Jacob Chansley, the self-proclaimed “QAnon Shaman” who became widely known after photos circulated of him wearing face paint, a fur pelt and a horned hat inside the U.S. Capitol on Jan. 6, was sentenced Wednesday to 41 months in prison for his role in the riot.
U.S. District Judge Royce Lamberth, a Reagan appointee, said during the sentencing hearing that even though he believes Chansley’s remorse is genuine, what he did “was horrific.”
“Even though I do think you’re genuine, what you did was terrible — you made yourself the epitome of the riot,” Judge Lamberth said.
Chansley, 34, of Phoenix, Arizona pleaded guilty in September to felony obstruction of Congress, which carries a maximum sentence of 20 years behind bars.
The judge said he did not believe the maximum sentence was warranted but he could not go below the minimum sentencing guideline because of the “serious nature of the crime itself.” He also ordered Chansley to serve 36 months of supervised release and pay $2,000 in restitution.
Federal prosecutors had asked the judge for a 51-month sentence — the longest sentence recommended for a Capitol riot defendant.
Prosecutors say Chansley marched into the Senate chamber with a 6-foot spear and left a threatening note for then-Vice President Mike Pence that said, “It’s only a matter of time, justice is coming.”
Assistant U.S. Attorney Kimberly Paschall told the judge during the hearing: “If the defendant had been peaceful on that day, your honor, we would not be here.”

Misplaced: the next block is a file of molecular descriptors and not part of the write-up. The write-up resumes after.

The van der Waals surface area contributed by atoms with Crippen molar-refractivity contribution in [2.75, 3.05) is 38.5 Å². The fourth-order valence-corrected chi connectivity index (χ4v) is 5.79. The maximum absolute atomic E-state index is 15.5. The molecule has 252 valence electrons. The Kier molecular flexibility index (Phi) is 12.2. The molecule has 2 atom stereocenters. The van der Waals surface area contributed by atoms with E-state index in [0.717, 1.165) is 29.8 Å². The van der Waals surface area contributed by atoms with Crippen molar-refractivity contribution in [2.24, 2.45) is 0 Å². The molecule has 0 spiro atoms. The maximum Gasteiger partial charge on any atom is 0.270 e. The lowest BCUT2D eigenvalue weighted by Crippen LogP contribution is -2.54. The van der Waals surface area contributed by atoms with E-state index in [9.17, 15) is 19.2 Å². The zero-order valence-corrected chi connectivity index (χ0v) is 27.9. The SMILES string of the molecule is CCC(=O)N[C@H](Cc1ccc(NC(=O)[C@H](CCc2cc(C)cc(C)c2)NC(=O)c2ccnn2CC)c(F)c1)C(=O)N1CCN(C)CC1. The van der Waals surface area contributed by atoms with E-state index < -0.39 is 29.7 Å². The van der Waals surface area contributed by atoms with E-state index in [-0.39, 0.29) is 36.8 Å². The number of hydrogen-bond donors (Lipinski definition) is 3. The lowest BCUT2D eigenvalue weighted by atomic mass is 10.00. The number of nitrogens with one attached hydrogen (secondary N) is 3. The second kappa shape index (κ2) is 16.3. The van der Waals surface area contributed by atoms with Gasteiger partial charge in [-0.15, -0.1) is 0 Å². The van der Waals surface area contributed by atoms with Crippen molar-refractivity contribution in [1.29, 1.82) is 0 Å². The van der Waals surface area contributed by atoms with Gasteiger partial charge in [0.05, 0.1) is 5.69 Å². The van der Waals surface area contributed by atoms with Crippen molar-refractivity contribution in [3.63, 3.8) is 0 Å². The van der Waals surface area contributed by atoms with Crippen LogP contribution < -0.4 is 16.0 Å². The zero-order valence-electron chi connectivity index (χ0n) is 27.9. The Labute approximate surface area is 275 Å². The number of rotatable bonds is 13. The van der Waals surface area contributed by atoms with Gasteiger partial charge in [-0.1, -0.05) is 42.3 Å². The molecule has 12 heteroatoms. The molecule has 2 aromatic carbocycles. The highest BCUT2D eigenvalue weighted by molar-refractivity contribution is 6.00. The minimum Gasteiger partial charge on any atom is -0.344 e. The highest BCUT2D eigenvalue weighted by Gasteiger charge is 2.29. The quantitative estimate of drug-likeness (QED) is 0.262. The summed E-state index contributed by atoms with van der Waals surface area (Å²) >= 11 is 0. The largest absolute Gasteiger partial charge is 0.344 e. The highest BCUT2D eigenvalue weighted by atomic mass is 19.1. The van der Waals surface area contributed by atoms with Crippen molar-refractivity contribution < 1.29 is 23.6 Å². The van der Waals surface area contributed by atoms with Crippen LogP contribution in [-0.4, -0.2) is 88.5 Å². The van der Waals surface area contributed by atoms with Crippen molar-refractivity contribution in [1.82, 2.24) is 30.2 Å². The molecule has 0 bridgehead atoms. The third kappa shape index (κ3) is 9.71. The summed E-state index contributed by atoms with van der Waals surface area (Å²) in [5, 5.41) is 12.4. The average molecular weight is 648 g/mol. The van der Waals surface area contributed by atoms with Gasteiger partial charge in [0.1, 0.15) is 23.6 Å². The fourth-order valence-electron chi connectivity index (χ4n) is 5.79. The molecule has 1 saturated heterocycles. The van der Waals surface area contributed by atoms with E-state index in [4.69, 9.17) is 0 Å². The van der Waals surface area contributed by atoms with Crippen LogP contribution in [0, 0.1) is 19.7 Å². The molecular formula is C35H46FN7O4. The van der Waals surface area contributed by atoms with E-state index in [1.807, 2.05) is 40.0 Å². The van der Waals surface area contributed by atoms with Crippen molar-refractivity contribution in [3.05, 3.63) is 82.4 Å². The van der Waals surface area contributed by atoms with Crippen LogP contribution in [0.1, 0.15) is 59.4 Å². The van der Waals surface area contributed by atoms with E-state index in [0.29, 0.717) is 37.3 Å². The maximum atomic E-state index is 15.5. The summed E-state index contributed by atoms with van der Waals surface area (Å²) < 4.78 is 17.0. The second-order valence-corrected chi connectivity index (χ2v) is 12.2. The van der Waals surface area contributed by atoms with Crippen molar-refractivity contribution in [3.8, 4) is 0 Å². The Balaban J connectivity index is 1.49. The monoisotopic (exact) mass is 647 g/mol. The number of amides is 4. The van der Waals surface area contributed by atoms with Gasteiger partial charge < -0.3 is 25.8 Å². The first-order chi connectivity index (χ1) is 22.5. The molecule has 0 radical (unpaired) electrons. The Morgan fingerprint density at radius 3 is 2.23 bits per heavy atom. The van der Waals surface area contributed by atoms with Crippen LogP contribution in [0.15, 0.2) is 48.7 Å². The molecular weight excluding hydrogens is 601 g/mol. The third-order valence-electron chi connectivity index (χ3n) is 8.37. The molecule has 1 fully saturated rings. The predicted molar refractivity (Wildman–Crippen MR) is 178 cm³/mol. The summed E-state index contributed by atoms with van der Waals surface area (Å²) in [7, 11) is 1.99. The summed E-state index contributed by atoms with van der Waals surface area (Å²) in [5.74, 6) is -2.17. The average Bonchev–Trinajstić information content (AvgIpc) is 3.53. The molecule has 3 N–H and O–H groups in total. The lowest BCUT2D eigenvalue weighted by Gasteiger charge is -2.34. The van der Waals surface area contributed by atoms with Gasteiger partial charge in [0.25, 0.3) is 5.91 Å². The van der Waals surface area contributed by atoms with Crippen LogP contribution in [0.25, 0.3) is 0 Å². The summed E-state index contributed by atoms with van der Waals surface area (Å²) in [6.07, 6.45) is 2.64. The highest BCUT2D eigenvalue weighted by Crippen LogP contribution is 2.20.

The court, she said, needs to send a “strong message” to Chansley and other defendants that there are consequences for their actions.
In a court filing, prosecutors argued that Chansley “used his bullhorn to stoke the passions of other rioters around him, to spew obscenities and threats in the Senate gallery, and to give the terrifying invocation upon the Senate dais to the gathered rioters about removing the traitors within the government.”
Prison officials have diagnosed Chansley with transient schizophrenia, bipolar disorder, depression and anxiety.
His attorney, Al Watkins, said during the hearing that “he would not have been in the Capitol on Jan. 6” if he was not mentally ill.
Mr. Watkins also said the Justice Department has an “optics-driven desire” to demand significant sentences for Capitol riot defendants.
Chansley told the judge that he is “truly repentant” for his actions.
“I was wrong for entering the Capitol,” he said. “I have no excuse, no excuse whatsoever.”
Last week, Judge Lamberth handed down a 41-month sentence to Scott Fairlamb, who punched a police officer during the Jan. 6 Capitol riot.
The judge brought up Fairlamb’s sentence during Chansley’s hearing.
“You didn’t go that far, you didn’t slug anybody,” he said. “But what you did here was actually obstruct the functioning of the whole government — it’s just such a serious crime.”
Fairlamb, whose brother was part of former first lady Michelle Obama’s Secret Service team and whose father was a New Jersey State trooper, pleaded guilty to felony charges including assault of an officer and obstruction of Congress.
Prosecutors had asked the judge to sentence Fairlamb to 44 months behind bars.
Chansley and Fairlamb have received the lengthiest sentences so far of the more than 650 people charged in the Capitol riot.
Mr. Watkins told The Washington Times on Wednesday that “Chansley is accepting his sentence in a noble fashion” and that he knows “accepting responsibility requires accepting consequences.”
A spokesperson for the U.S. Attorney’s Office declined to comment Wednesday on Chansley’s sentence.